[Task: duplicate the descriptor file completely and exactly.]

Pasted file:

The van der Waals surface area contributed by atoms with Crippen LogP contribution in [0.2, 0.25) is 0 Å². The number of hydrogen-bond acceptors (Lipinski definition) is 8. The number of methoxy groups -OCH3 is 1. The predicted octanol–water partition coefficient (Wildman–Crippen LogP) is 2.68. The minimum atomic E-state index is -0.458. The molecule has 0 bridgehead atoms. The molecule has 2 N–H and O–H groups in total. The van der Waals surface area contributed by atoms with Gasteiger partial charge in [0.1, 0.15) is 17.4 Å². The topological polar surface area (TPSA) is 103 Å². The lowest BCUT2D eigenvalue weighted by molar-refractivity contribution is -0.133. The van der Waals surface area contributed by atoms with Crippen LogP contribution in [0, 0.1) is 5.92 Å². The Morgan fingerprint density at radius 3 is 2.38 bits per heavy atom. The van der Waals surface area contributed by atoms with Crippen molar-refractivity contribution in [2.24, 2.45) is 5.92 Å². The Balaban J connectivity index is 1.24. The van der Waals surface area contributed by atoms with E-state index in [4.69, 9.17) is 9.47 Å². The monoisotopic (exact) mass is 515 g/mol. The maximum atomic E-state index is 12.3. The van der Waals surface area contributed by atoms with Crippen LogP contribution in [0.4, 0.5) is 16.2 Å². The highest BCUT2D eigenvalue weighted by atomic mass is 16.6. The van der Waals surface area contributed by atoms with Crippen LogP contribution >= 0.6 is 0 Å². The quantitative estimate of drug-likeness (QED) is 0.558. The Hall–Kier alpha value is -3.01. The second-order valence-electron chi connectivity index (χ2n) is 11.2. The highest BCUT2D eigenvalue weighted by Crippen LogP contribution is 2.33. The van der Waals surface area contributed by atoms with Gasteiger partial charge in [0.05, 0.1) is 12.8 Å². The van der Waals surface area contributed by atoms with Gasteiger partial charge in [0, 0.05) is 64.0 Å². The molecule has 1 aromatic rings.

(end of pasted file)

The van der Waals surface area contributed by atoms with Crippen LogP contribution in [0.2, 0.25) is 0 Å². The number of hydrogen-bond acceptors (Lipinski definition) is 8. The number of methoxy groups -OCH3 is 1. The predicted octanol–water partition coefficient (Wildman–Crippen LogP) is 2.68. The minimum atomic E-state index is -0.458. The molecule has 0 bridgehead atoms. The molecule has 2 N–H and O–H groups in total. The van der Waals surface area contributed by atoms with Gasteiger partial charge in [0.1, 0.15) is 17.4 Å². The topological polar surface area (TPSA) is 103 Å². The lowest BCUT2D eigenvalue weighted by molar-refractivity contribution is -0.133. The van der Waals surface area contributed by atoms with Crippen LogP contribution in [0, 0.1) is 5.92 Å². The Morgan fingerprint density at radius 3 is 2.38 bits per heavy atom. The van der Waals surface area contributed by atoms with Crippen molar-refractivity contribution in [2.24, 2.45) is 5.92 Å². The Balaban J connectivity index is 1.24. The van der Waals surface area contributed by atoms with E-state index in [4.69, 9.17) is 9.47 Å². The monoisotopic (exact) mass is 515 g/mol. The maximum atomic E-state index is 12.3. The van der Waals surface area contributed by atoms with Crippen LogP contribution in [0.4, 0.5) is 16.2 Å². The highest BCUT2D eigenvalue weighted by atomic mass is 16.6. The van der Waals surface area contributed by atoms with Crippen LogP contribution >= 0.6 is 0 Å². The quantitative estimate of drug-likeness (QED) is 0.558. The Hall–Kier alpha value is -3.01. The second-order valence-electron chi connectivity index (χ2n) is 11.2. The highest BCUT2D eigenvalue weighted by Crippen LogP contribution is 2.33. The van der Waals surface area contributed by atoms with Gasteiger partial charge in [0.05, 0.1) is 12.8 Å². The van der Waals surface area contributed by atoms with Gasteiger partial charge in [0, 0.05) is 64.0 Å². The molecule has 1 aromatic rings.